The internet can be a great place to communicate, exchange ideas and get inspired. Sometimes, however, people will abuse these opportunities to harass others. Especially women can be confronted with anything from insults to threats of violence or rape.
The European Parliament adopted on 28 April a report called “Gender equality and empowering women in the digital age”, which among others contains proposals for tackling the problem.
The report points out that nine million people have been the victim of online violence in Europe, while 18 % of women in Europe reported having suffered some form of online harassment from people they know.
Report author Terry Reintke said in an interview on the Parliament website that freedom of speech was not the same as having the right to abuse people: “Freedom of speech, especially when it concerns expression on the internet, is the absolute foundation of our societal discourse, nonetheless freedom of speech naturally ends where threats abound. It is not freedom of expression to consciously intimidate people on Facebook and Twitter, especially women, insult them, express the wish to rape them or to threaten physical harm. One has to act on this even across borders at the European level.”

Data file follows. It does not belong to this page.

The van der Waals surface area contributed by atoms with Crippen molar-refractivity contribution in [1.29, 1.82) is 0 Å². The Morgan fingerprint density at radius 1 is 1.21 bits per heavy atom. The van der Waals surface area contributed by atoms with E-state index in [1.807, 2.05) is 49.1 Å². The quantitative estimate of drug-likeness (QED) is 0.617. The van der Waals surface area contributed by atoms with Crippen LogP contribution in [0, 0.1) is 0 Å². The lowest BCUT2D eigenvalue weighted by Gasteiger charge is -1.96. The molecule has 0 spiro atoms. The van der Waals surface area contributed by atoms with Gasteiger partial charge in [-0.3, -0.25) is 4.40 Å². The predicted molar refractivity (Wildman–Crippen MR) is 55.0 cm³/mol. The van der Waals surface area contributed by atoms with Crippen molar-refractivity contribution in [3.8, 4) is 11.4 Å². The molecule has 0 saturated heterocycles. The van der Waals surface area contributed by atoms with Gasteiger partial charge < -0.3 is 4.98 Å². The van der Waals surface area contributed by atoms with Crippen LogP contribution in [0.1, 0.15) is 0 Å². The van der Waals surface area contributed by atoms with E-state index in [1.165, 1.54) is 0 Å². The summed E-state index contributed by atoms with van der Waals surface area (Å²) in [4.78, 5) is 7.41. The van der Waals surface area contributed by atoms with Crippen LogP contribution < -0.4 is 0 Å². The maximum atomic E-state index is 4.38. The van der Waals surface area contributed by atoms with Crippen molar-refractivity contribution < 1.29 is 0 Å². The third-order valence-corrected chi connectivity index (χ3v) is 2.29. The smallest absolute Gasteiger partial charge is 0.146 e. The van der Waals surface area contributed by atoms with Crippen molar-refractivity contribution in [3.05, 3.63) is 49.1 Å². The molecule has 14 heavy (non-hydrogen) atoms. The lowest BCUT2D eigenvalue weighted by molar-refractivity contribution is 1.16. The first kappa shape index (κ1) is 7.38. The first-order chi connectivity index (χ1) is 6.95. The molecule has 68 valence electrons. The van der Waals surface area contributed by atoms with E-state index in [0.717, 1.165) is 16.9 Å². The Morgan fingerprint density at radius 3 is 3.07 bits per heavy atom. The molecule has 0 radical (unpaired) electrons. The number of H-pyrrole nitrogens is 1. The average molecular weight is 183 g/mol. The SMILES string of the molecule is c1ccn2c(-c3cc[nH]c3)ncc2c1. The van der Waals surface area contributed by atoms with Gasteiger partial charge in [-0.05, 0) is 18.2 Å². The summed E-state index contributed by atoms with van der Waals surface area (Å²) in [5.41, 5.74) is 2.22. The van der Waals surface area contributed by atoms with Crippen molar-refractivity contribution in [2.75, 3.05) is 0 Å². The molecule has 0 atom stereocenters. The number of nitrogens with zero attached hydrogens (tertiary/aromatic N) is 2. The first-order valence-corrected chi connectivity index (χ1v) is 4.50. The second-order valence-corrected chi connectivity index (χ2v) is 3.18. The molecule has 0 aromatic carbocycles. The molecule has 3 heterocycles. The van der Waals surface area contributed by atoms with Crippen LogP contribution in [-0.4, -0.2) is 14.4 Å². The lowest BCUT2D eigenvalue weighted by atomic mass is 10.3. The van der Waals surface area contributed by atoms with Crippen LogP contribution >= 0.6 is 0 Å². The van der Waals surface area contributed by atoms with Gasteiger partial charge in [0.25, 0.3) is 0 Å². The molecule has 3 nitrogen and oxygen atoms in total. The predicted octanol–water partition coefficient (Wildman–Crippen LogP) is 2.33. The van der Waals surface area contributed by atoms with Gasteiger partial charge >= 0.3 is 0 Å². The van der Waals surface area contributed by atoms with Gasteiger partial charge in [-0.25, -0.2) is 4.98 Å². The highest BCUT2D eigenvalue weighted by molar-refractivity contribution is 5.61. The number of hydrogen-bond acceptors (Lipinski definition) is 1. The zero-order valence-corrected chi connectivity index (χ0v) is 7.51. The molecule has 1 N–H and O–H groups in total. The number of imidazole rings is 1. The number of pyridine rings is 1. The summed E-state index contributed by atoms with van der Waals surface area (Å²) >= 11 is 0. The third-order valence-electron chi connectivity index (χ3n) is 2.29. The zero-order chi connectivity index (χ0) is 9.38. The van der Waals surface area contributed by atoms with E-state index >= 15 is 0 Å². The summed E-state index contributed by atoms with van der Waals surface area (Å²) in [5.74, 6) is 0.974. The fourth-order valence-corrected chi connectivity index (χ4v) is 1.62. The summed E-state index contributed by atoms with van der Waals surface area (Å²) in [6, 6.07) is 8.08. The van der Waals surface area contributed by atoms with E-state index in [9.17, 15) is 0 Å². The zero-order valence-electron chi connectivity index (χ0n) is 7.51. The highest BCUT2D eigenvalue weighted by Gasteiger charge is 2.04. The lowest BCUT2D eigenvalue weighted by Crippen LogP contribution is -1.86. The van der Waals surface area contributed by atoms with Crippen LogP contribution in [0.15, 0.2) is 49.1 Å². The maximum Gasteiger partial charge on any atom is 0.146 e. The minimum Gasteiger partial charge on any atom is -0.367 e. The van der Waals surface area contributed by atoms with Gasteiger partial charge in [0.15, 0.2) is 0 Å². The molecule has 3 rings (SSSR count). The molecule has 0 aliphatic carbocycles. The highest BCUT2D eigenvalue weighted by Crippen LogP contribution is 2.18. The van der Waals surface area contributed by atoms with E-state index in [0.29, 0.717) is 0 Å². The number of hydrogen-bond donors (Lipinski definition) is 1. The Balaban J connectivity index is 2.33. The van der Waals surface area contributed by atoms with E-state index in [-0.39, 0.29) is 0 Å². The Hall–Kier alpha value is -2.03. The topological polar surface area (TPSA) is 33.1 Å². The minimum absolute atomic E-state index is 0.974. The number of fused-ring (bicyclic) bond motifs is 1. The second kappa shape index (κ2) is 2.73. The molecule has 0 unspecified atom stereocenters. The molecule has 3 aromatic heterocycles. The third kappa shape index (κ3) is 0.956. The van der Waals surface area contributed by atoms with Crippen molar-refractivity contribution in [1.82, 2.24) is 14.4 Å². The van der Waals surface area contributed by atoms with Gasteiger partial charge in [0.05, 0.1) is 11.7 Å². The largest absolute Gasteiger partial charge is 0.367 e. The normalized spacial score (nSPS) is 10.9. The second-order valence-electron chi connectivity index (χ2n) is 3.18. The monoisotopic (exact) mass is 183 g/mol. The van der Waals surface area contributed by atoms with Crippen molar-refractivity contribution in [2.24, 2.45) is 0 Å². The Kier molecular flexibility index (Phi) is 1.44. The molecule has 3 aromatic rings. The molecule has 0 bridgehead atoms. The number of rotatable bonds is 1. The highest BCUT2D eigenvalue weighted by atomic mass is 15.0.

However, she did not blame internet for the phenomenon: “Violence against women did not start on the internet; it is just a new platform on which violence against women often becomes an ever bigger problem. The virtual world is an expression of a society in which there is a lot of violence against women. Women, especially those who are very active on the internet, may be threatened, stalked or harassed and this can go all the way to real physical violence.”
Her report proposes various measures for dealing with online abuse, such as the European Commission launching and supporting e-literacy and training programmes as as well as awareness campaigns and member states increasing funding for support lines for the victims of cyber-bullying. It also calls for ensuring that a framework is in place guaranteeing that law enforcement agencies are able to deal with digital crimes effectively, taking into account the challenges related to online anonymity and the potential transborder nature of such crimes and abuse. EU countries should also allocated the resources necessary to implement existing laws against cyber-violence, cyber-bullying, cyber-harassment, cyber-stalking and hate speech.
The adopted report will now be forwarded to the European Commission so that it can take it into consideration when drafting new legislation.